I need to get back to my scolding self before I end this little piece. You want to be a photographer? Okay, great. Step one, learn how to make great photographs. Wait, don’t pick up your phone to text that out. Don’t sign on to Facebook to add that to your status update. Don’t tweet it either. In fact, do me a favor. Turn off your phone, your computer and pick up your camera. Go into the world and find something you FEEL something about. And I mean the REAL world not Cyberspace, the Discovery Channel or some other alternative universe. I mean outside the front door of the structure you are in right now. Go out and go feel. When you have found something spend the next few years really getting to know it. Study it with your camera and your feelings. BUILD something. After a while show it around and see if your feeling is felt by those looking at your images. If so, you are on the right track. And let me say one more thing. This isn’t something that happens quickly. It takes what we are all so horrified by today. It takes time. In some cases it takes years. In other cases it takes a master plan, two trips across the United States, essays and exhibitions.

I’m sorry but I’m putting the screws to photographers for a reason. We demand more. Being a photographer is about a lot more than the latest widget, the things that seem to dominate much of the modern industry. We are the storytellers, the holders and revealers of the truth and it’s about time something is said about the modern state of affairs. You don’t just say “I’m now going to be a photographer.” It’s about far more than that.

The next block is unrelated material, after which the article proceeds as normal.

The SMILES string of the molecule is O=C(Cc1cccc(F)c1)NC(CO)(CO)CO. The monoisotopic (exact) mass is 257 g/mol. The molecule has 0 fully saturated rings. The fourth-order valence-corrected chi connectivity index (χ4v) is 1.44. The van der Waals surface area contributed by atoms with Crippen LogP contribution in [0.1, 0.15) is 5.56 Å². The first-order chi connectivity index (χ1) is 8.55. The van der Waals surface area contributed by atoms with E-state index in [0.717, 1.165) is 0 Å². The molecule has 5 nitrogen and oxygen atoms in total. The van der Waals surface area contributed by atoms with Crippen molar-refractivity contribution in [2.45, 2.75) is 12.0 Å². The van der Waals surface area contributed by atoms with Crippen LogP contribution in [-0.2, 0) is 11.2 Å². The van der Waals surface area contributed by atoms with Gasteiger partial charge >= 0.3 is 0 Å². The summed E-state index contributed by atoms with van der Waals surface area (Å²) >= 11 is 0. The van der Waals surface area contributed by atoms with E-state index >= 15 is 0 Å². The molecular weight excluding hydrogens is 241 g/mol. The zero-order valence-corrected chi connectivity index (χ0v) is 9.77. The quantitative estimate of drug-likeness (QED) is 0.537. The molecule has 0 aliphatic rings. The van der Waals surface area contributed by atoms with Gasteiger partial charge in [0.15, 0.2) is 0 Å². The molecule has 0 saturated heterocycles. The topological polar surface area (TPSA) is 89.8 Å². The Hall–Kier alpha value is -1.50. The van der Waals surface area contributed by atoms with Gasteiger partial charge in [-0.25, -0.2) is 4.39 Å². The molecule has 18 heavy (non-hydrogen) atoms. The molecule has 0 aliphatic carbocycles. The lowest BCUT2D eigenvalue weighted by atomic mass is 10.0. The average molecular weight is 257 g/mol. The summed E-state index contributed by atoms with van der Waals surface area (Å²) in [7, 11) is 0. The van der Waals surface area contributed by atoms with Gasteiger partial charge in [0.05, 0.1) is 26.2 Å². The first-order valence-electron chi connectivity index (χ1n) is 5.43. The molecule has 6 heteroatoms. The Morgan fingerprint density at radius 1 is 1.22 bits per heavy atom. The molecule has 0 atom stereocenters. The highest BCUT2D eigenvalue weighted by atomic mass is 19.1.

Let me end with this. Being a photographer is doable and something well worth pursuing. The odds of being a legendary photographer are not good. The odds of being great are not good. But the odds of making a difference in some strange way are very real. That’s enough. If you work with feeling your work can land in the place it belongs. It adds to what has been done and influences what is being dreamed up. Again, that’s enough. So this message goes out to the brave ones. Don’t be afraid, make the first step. Good things will follow.

26 responses to “What it Takes”

  1. Sean says:

    Wonderful post. Very inspirational, and spot on.

    I’ve been searching for something I care about to photograph for the last few years. Every now and then I trick myself into believing that I’ve found it but deep down I know I haven’t.

    But that’s OK. After reading this post I’ve packed my bag, made a flask of tea, and am off out with my cameras and a tripod to photograph something that I’ve cared about, but done nothing about, for quite a few years now.

    Looking forward to listening to the interview (and for better light today) but It’ll have to wait.

    • Smogranch says:

      Hey Sean,
      I’m not worried about you. From what I know, and what you have posted in the past, you seem to be on the right path. What was left out of my post…..”WHY do you even WANT to be a REAL photographer?” THAT is the real question!! HA.

  2. Thanks for posting this up, Daniel. Appreciate the honest look at things and state of affairs. Being a photographer is so much more than one’s equipment. As I’ve been starting to learn this past year, it’s about who you are and what images you bring to the table.